The Sight & Sound festival blog

Cannes Film Festival 2012

After LuciaA history of violence: After Lucia

Demetrios Matheou on this year’s Un Certain Regard winner, a powerful study of grief and abuse

In the FogMuddy waters run deep

Geoff Andrew sees Take Shelter director Jeff Nichols close out this year’s Competition with an impressive Southern river adventure that owes a debt to Mark Twain

In the FogSlow war cinema and Bollysploitation

Jonathan Romney hails the Tolstoy-esque simplicity of Sergei Loznitsa’s possibly bleak, certainly slow In the Fog – and the meta-Troma invention of Ashim Ahluwalia’s Miss Lovely

Holy MotorsCinema-chewing:
Leos Carax’s Holy Motors

Demetrios Matheou wonders at the French former wunderkind’s madly eclectic meta-movie – and, less happily, at a directorial feature debut from actress Sandrine Bonnaire

Me and YouStill dreaming wild things:
Bernardo Bertolucci goes underground

Geoff Andrew sees the veteran master make his long-awaited return with a modest, subterranean two-hander

You Ain’t Seen Nothin’ YetLast works and wakes:
Alain Resnais in the underworld

Amy Taubin hopes death succeeds patriarchy as the flavour of this year’s festival

AmourLove by Michael Haneke

Nick James checks his notes: the festival’s most tender as well as telling film so far comes from the Austrian disciplinarian

Beyond the HillsMortal mischief:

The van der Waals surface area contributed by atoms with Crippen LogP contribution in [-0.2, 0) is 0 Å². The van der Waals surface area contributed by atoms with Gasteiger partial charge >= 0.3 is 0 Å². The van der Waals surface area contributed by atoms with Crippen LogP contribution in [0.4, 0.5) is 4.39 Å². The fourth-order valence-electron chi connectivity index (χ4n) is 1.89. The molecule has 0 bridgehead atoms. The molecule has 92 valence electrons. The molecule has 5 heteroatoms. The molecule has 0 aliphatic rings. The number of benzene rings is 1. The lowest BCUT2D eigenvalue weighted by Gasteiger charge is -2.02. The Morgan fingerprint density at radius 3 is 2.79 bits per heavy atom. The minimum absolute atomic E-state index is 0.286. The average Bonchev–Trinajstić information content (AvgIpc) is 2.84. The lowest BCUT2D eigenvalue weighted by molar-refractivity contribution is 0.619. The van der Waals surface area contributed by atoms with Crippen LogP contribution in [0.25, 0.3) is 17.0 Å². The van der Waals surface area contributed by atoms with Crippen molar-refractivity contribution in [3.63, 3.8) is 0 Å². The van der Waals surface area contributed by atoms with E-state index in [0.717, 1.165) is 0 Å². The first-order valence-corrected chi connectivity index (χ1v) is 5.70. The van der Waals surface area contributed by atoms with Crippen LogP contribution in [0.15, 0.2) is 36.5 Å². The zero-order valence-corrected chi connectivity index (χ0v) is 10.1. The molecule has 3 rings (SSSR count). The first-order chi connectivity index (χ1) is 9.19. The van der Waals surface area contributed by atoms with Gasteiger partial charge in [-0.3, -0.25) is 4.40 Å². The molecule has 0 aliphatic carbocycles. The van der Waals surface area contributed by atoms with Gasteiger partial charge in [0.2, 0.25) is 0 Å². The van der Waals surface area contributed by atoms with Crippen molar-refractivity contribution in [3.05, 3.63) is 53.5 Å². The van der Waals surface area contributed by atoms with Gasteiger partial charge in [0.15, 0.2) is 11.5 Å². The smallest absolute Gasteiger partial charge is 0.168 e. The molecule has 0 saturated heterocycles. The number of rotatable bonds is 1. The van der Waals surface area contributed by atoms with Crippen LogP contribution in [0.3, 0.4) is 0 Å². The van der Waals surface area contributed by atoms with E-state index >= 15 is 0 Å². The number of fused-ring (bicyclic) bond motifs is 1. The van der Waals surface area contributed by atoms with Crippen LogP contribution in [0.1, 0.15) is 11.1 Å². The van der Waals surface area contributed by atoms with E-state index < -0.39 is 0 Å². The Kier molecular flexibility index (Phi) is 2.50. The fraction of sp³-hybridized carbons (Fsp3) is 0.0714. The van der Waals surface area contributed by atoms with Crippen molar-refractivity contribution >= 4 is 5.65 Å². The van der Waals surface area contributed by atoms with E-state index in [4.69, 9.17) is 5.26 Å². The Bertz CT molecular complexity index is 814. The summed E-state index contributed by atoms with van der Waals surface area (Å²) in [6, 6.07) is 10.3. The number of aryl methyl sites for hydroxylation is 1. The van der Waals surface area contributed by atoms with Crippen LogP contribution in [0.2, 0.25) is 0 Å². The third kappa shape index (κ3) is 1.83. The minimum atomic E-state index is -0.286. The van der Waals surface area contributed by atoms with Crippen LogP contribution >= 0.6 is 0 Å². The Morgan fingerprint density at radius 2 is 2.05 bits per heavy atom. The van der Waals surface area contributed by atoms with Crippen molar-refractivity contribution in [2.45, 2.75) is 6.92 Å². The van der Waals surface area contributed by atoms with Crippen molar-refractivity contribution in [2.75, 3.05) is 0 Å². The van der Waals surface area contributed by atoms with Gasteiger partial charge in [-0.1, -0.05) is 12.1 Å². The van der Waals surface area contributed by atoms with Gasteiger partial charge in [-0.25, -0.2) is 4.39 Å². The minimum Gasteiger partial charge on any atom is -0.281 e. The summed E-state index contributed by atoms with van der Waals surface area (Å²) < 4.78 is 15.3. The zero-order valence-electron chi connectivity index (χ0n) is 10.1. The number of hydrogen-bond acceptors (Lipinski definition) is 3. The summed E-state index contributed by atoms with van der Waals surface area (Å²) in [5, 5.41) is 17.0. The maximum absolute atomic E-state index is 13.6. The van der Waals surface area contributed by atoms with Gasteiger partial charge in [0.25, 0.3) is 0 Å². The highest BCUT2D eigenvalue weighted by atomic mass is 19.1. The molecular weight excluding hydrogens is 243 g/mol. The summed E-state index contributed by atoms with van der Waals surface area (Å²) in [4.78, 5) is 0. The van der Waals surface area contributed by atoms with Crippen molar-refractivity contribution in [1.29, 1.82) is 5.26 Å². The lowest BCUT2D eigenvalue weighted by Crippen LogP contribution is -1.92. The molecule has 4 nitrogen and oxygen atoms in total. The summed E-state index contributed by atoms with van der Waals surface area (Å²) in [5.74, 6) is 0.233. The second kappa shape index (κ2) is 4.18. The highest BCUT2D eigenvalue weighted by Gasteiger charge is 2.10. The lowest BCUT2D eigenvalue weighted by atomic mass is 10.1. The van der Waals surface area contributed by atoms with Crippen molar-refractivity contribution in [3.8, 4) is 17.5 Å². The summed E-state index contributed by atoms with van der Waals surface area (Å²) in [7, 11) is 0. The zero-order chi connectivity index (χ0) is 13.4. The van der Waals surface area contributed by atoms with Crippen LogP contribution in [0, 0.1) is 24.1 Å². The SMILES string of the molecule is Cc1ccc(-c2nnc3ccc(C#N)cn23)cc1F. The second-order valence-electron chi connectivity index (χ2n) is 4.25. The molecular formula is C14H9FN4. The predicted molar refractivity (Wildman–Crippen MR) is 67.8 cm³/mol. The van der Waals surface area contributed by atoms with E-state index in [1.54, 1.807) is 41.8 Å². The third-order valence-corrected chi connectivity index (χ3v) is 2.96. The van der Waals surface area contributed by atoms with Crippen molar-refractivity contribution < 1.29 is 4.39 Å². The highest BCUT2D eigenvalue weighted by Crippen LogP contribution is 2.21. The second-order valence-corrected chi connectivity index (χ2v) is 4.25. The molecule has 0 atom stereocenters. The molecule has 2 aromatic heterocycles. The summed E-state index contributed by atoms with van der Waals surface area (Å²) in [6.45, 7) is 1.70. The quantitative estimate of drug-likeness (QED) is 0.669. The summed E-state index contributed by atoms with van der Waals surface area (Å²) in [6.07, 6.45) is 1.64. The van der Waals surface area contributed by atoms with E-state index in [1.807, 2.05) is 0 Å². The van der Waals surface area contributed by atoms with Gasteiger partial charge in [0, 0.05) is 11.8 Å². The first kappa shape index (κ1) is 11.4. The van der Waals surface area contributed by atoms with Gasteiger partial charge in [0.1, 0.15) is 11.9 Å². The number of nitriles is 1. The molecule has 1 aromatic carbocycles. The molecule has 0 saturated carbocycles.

Raúl Ruiz’s La Noche de Enfrente

Jonathan Romney on the late Chilean master’s fond farewell to a life of artistic delinquency

Beyond the HillsSex on tap: Ulrich Seidl’s Paradise: Love

The Austrian director’s sex-tourism drama could be his richest film yet, says Pamela Jahn

Beyond the HillsNuns on the verge of a nervous breakdown: Cristian Mungiu’s Beyond the Hills

Geoff Andrew on the Palme d’Or alumnus’s return to the Competition

No‘No’ for a lighter, nicer Chile

Demetrios Matheou sees Pablo Larraín close out his trilogy about Chile’s years of dictatorship with wit and verve

ImposterThe wrong earlobes: The Imposter

Tom Charity on a smart doc fresh from Toronto’s HotDocs and Sundance – and Bernard Rose revisit Tolstoy in Hollywood

StudentCrime and punishment in Kazakhstan

With the festival’s slow start continuing, Geoff Andrew singles out a quietly resonant new riff on Dostoevsky in the festival’s Un Certain Regard sidebar

After the BattleSimple versus simple: After the Battle

Yousry Nasrallah’s instantly derided melodrama of Egypt’s 25 January Revolution may simplify, says Nick Roddck – but at least it does so differently…

Moonrise KingdomFleeting pleasures: Moonrise Kingdom

Day one, and Nick James is in two minds about Wes Anderson’s scout-island fantasia

Like Someone in LoveGreat expectations

Cannes is where all the best directors are, says Geoff Andrew

Cannes Marilyn posterIntroduction: Hello boys

Nick James is on the plane to a man’s man’s man’s man’s Cannes

Berlinale 2012